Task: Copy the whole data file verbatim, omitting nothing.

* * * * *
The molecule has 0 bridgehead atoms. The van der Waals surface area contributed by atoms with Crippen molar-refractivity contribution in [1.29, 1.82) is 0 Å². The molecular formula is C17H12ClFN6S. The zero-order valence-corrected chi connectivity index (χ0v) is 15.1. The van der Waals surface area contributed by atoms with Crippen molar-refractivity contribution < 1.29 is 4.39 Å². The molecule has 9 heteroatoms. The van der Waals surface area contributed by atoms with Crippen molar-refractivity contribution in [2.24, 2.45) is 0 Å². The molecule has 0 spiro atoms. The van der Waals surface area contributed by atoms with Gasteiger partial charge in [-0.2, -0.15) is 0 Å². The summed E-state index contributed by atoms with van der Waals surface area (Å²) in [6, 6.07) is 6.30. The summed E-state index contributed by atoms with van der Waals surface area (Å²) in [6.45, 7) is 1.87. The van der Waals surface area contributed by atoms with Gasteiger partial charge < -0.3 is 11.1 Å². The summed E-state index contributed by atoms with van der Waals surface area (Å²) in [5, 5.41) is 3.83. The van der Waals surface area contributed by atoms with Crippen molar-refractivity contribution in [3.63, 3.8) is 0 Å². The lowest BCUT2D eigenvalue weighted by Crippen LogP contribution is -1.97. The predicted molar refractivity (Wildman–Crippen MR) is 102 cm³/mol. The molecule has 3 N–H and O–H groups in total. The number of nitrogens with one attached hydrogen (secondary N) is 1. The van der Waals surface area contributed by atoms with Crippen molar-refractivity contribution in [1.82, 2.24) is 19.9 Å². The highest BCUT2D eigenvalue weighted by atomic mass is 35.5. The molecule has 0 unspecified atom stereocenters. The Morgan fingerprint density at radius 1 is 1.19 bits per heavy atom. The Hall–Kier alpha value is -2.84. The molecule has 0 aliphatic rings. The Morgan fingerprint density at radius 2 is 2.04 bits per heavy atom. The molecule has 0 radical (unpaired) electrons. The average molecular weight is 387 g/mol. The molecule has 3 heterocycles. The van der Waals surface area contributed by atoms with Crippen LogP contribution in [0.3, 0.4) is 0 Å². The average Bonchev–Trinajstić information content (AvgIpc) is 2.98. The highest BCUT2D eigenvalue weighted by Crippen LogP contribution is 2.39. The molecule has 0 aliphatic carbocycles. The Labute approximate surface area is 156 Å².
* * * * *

The molecule has 0 bridgehead atoms. The van der Waals surface area contributed by atoms with Crippen molar-refractivity contribution in [1.29, 1.82) is 0 Å². The molecular formula is C17H12ClFN6S. The zero-order valence-corrected chi connectivity index (χ0v) is 15.1. The van der Waals surface area contributed by atoms with Crippen molar-refractivity contribution < 1.29 is 4.39 Å². The molecule has 9 heteroatoms. The van der Waals surface area contributed by atoms with Crippen molar-refractivity contribution in [2.24, 2.45) is 0 Å². The molecule has 0 spiro atoms. The van der Waals surface area contributed by atoms with Gasteiger partial charge in [-0.2, -0.15) is 0 Å². The summed E-state index contributed by atoms with van der Waals surface area (Å²) in [6, 6.07) is 6.30. The summed E-state index contributed by atoms with van der Waals surface area (Å²) in [6.45, 7) is 1.87. The van der Waals surface area contributed by atoms with Gasteiger partial charge < -0.3 is 11.1 Å². The summed E-state index contributed by atoms with van der Waals surface area (Å²) in [5, 5.41) is 3.83. The van der Waals surface area contributed by atoms with Crippen molar-refractivity contribution in [3.63, 3.8) is 0 Å². The lowest BCUT2D eigenvalue weighted by Crippen LogP contribution is -1.97. The predicted molar refractivity (Wildman–Crippen MR) is 102 cm³/mol. The molecule has 3 N–H and O–H groups in total. The number of nitrogens with one attached hydrogen (secondary N) is 1. The van der Waals surface area contributed by atoms with Crippen molar-refractivity contribution in [1.82, 2.24) is 19.9 Å². The highest BCUT2D eigenvalue weighted by atomic mass is 35.5. The molecule has 0 unspecified atom stereocenters. The Morgan fingerprint density at radius 1 is 1.19 bits per heavy atom. The Hall–Kier alpha value is -2.84. The molecule has 0 aliphatic rings. The Morgan fingerprint density at radius 2 is 2.04 bits per heavy atom. The molecule has 0 radical (unpaired) electrons. The average molecular weight is 387 g/mol. The molecule has 3 heterocycles. The van der Waals surface area contributed by atoms with Crippen LogP contribution in [0.3, 0.4) is 0 Å². The average Bonchev–Trinajstić information content (AvgIpc) is 2.98. The highest BCUT2D eigenvalue weighted by Crippen LogP contribution is 2.39. The molecule has 0 aliphatic carbocycles. The Labute approximate surface area is 156 Å².